• Wynne, Brian. 1996. “May the Sheep Safely Graze? A Reflexive View of the Lay-Expert Divide.” Pp. 44-80 in Risk, Modernity, and the Environment.

Plan for Class: Lecture and discussion on potential problems wit the authority of science and credentialed experts, including the notion of objectivity and exclusion. Exemplar: the ‘revolving door’, research, and role of traditional farmers in food systems decision-making.

Assignment for Class: Reading Reflection #5 Due. We will discuss the readings. Please be prepared with questions, comments, etc.

 

 

Week 5: Potential Problems with Science and Credentialed Experts’ Authority, Continued

Monday, October 9: Exclusion, Continued

  • Haraway, Donna. 1988. “Situated knowledges: The science question in feminism and the privilege of partial perspective.” Feminist Studies. 14(3): 575–599.
  • Shiva, Vandana. 1991. Pp 12-25 (Chapter 1) in The Violence of the Green Revolution: Third World Agriculture, Ecology, and Politics.

Plan for Class: Continue lecture and discussion on potential problems wit the authority of science and credentialed experts, including exclusion and dynamics of power, privilege, and oppression. Exemplar: the ‘Green Revolution.’

Assignment for Class: Reading Reflection #6 Due. We will discuss the readings. Please be prepared with questions, comments, etc.

Assignment 4: Write 1-3 Pages about Who Is Not an Expert of Your Object, and Why this May Be Problematic

 

Wednesday, October 11: Addison County Emergency Food System Assessment Workshopping

  • Herrara and Bradley. 2016. “Decolonizing Food Justice: Naming, Resisting, and Researching Colonizing Forces in the Movement.” 48(1): 97-114.
  • Site visits plans
  • Prepare assessment tools

Plan for Class: Workshop and finalize our on Addison County emergency food system assessment tools.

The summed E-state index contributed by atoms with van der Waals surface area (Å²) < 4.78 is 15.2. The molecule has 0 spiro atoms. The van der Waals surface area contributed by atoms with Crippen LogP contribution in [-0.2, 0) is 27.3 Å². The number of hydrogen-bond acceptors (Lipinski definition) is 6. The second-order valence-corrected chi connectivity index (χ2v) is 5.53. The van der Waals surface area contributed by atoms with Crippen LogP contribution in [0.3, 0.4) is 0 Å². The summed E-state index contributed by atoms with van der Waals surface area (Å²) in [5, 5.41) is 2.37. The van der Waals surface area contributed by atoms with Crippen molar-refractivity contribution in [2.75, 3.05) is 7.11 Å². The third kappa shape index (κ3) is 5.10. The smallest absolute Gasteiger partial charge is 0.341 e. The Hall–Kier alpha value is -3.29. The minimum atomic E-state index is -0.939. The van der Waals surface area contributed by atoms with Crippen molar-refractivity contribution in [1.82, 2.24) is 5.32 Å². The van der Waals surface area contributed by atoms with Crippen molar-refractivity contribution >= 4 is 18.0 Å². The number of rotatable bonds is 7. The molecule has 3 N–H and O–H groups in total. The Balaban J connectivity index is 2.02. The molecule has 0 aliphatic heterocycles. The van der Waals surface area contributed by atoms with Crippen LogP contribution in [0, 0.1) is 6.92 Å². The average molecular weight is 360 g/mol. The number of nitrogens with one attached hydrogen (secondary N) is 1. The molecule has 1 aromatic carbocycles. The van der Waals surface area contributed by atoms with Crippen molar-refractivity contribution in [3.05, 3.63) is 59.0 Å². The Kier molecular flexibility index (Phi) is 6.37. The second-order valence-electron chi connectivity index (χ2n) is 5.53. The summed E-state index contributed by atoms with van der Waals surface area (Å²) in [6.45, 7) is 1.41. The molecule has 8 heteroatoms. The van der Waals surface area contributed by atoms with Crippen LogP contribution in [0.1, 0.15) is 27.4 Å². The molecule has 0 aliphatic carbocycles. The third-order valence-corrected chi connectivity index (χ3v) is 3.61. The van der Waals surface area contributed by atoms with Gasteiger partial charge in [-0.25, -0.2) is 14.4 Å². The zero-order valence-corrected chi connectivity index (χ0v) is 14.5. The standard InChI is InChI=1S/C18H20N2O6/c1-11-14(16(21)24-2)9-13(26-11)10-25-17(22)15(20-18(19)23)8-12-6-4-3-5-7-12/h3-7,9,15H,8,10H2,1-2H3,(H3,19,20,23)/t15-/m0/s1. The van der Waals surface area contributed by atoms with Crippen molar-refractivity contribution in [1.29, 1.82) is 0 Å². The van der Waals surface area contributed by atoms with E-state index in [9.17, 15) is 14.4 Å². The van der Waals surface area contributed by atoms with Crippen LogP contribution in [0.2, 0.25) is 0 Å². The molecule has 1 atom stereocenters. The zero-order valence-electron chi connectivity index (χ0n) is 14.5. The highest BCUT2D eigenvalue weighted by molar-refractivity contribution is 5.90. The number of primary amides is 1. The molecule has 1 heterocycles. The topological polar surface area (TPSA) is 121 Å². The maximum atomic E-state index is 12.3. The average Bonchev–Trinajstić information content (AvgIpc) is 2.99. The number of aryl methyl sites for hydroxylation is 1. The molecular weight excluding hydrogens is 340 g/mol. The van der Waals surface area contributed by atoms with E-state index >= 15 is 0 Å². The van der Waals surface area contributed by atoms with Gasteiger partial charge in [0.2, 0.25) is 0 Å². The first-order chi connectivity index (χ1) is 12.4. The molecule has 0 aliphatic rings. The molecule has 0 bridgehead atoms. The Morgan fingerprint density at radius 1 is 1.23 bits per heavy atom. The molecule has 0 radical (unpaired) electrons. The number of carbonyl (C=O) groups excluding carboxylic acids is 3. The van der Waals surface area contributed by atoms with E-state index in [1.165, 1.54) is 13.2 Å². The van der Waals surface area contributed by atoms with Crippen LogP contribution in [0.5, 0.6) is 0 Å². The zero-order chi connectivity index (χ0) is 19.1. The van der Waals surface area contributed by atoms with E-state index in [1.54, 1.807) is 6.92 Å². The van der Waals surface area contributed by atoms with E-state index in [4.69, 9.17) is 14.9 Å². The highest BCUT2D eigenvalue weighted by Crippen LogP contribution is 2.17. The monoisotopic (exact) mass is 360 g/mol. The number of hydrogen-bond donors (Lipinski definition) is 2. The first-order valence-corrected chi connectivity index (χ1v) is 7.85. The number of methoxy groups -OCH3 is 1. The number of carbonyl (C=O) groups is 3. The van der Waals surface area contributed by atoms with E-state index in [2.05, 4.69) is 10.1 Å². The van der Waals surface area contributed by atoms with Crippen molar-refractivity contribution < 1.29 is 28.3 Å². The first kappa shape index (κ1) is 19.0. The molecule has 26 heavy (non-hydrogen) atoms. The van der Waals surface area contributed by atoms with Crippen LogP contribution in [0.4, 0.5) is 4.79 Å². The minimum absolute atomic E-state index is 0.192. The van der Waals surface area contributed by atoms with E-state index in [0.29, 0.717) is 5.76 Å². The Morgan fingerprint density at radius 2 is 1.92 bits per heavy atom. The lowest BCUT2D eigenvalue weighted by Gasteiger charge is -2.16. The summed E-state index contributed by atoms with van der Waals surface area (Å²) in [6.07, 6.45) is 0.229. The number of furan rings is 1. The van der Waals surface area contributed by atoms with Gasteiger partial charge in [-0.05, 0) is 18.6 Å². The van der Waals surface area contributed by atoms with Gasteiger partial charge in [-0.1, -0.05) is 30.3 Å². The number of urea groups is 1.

Assignment for Class: We will workshop our Addison County emergency food system site visits and assessment tools. Please come with prepared with questions, comments, etc.

 

 
Week 6: Addison County Emergency Food System Site Visit and Assessment 1

Monday, October 16: No Formal Class Meeting: Site Visit 1

  • No new readings
  • Visit site and conduct assessment

Plan for Class: Class will not meet formally. You will visit and conduct your site 1 assessment either during class period or another time you have arranged with your site between Thursday, October 12 and Tuesday, October 17.

Assignment for Class: Visit and conduct your site 1 assessment.

Assignment 4 DUE

 

Wednesday, October 18: Site Visit Debrief

  • No new readings
  • Site visit summary and debrief

Plan for Class: We will discuss our site visits and assessments.

Assignment for Class: Prepare a summary and presentation on your site visit and assessment. Please be prepared not only to share your experience and findings, but also come prepared to listen, question, and comment on others’.

 

 

Week 7: Other Knowledge Forms

Monday: No Class, Midterm Recess

 

Wednesday: Discussion of other Knowledge Forms

  • Corburn, Jason. 2005. Pp 47-78 (Chapter 2) in Street Science: Community Knowledge and Environmental Health Justice.
  • Collins, Patricia H. 2000. Pp. 251-272 (Chapter 11) in Black feminist thought: Knowledge, consciousness, and the politics of empowerment.

Plan for Class: We will explore some other knowledge forms. Exemplar: alternative food movements.

Assignment for Class: Reading Reflection #7 Due. We will discuss the readings. Please be prepared with questions, comments, etc.

Assignment 5: Write 1-3 Pages About other Knowledge Potentially Relevant to Your Object and Why this Might Have Value…Also, What is the Knowledge You Bring to Your Object? Are You or Aren’t You An Expert of Your Object? What Value Does Your Knowledge Bring?

 

 

Week 8: Addison County Emergency Food System Site Visit and Assessment 2

Monday: No Formal Class Meeting: Site Visit 2

  • No new readings
  • Visit site and conduct assessment

Plan for Class: Class will not meet formally. You will visit and conduct your site 2 assessment either during class period or another time you have arranged with your site between Thursday, October 25 and Tuesday, October 31.

Assignment for Class: Visit and conduct your site 2 assessment.

 

Wednesday 1: Site Visit Debrief

  • No new readings
  • Site visit summary and debrief

Plan for Class: We will discuss our site visits and assessments.

Assignment for Class: Prepare a summary and presentation on your site visit and assessment. Please be prepared not only to share your experience, but with questions and comments for others.

Assignment 5 DUE

 

Week 9: Addison County Emergency Food System Draft Analysis

Monday: Addison County Emergency Food System Draft Analysis

  • No new readings
  • Bring draft analysis components